SWAMP Pro-Line Balanced XLR Mic Cable Neutrik AG Black Plugs
SWAMP Pro-Line series balanced XLR microphone cables
Featuring "gold contact" Neutrik XLR connectors; NC3FXX-B and NC3MXX-B. Coupled with our premium SMC-203 (superior braided shield) cable, Pro-Line cables offer maximum signal integrity and are ideal for studio and professional use.
Gold Contact Neutrik XLR's
XX-B are Neutrik's top line of XLR connectors featuring gold contacts and offering unsurpassed quality and reliability. Our Pro-Line series is designed for professional studio producers and musicians requiring the very best results from their audio equipment.
What's special about the braided ground shield?
A braided ground shield gives superior rejection to unwanted RF noise ensuring optimum signal quality. Having a greater shield coverage does mean braided cables are less flexible than regular spiral shield cables.
Great cable, use it on a boompoleBy: Filip on 17 May 2017Great quality cable as I've come to expect from Swamp! As usual there doesn't seem to be any interference or noise coming through, just sounds pretty good...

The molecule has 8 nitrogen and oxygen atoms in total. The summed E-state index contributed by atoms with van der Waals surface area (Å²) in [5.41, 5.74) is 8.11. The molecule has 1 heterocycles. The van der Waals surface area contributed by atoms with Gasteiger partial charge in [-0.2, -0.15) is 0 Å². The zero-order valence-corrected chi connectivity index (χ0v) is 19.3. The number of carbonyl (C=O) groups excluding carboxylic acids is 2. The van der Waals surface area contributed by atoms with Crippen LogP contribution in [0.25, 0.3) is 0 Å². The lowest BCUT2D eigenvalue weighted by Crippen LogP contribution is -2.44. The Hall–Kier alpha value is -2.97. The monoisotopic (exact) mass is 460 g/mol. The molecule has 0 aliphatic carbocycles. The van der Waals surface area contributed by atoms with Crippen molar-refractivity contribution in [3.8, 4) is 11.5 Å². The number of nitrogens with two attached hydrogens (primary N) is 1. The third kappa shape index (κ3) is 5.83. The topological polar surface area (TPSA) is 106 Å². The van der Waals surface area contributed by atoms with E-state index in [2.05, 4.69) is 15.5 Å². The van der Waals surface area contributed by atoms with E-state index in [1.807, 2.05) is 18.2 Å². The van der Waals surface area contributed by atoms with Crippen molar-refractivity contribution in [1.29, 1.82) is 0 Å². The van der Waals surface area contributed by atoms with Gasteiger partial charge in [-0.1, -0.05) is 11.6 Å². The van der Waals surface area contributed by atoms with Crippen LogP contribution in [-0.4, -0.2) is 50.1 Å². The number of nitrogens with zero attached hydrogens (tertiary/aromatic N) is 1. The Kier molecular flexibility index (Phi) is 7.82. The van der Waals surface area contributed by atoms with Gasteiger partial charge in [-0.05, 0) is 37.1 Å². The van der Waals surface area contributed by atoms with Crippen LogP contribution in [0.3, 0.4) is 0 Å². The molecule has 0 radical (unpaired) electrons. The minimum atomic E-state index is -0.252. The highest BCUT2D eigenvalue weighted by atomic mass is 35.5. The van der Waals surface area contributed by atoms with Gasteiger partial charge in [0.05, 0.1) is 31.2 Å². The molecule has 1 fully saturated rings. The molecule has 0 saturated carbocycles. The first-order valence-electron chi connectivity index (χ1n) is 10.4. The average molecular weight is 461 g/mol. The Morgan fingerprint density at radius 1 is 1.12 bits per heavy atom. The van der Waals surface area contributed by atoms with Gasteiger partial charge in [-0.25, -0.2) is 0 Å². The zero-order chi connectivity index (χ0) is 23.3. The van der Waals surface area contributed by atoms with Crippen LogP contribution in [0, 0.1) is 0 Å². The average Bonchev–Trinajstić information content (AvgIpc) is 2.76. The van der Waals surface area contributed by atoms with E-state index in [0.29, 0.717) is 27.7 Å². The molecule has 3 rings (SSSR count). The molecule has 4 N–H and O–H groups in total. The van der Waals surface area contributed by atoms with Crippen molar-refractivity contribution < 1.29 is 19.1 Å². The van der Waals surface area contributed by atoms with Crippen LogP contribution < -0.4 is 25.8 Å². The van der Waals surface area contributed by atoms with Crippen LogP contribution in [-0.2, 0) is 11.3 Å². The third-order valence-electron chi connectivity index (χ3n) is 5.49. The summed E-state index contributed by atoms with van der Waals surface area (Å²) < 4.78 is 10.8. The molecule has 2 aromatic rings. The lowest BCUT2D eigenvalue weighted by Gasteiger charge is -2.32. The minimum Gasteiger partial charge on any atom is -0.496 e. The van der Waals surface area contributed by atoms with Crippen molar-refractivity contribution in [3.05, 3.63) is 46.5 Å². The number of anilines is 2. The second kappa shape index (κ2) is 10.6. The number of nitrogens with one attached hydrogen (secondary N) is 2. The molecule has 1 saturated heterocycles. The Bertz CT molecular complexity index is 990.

Great service & productBy: Dave on 14 April 2017Got the Pro-Line XLR Neutrik mic cables for my monitor speakers - very pleased with the sound & quality. Great service & product advice from SWAMP. Thanks guys.
Application- High End Hi Fi InterconnectBy: Gabriel Chiarieri on 5 April 2017Excellently constructed high quality product with fantastic performance, at a good price.
By: John Lambert on 15 November 2013Lovely, well made cables with typical Neutrik quality on the endsŠreally quite amazing price when you consider the prices charged by some shop fronts for really no better quality.
By: Ron M (Sydney, Australia) on 13 July 2013If you're using low-level (dynamic or ribbon) mics and/or need to repeatedly "bump-in" and "bump-out", don't even THINK of using cables that are inferior to these. Especially as (given any sort of quantity) you will also probably end up paying more than Swamp's prices if you were to merely to order the components elsewhere ...and then face the "fun and games" of making them up yourself.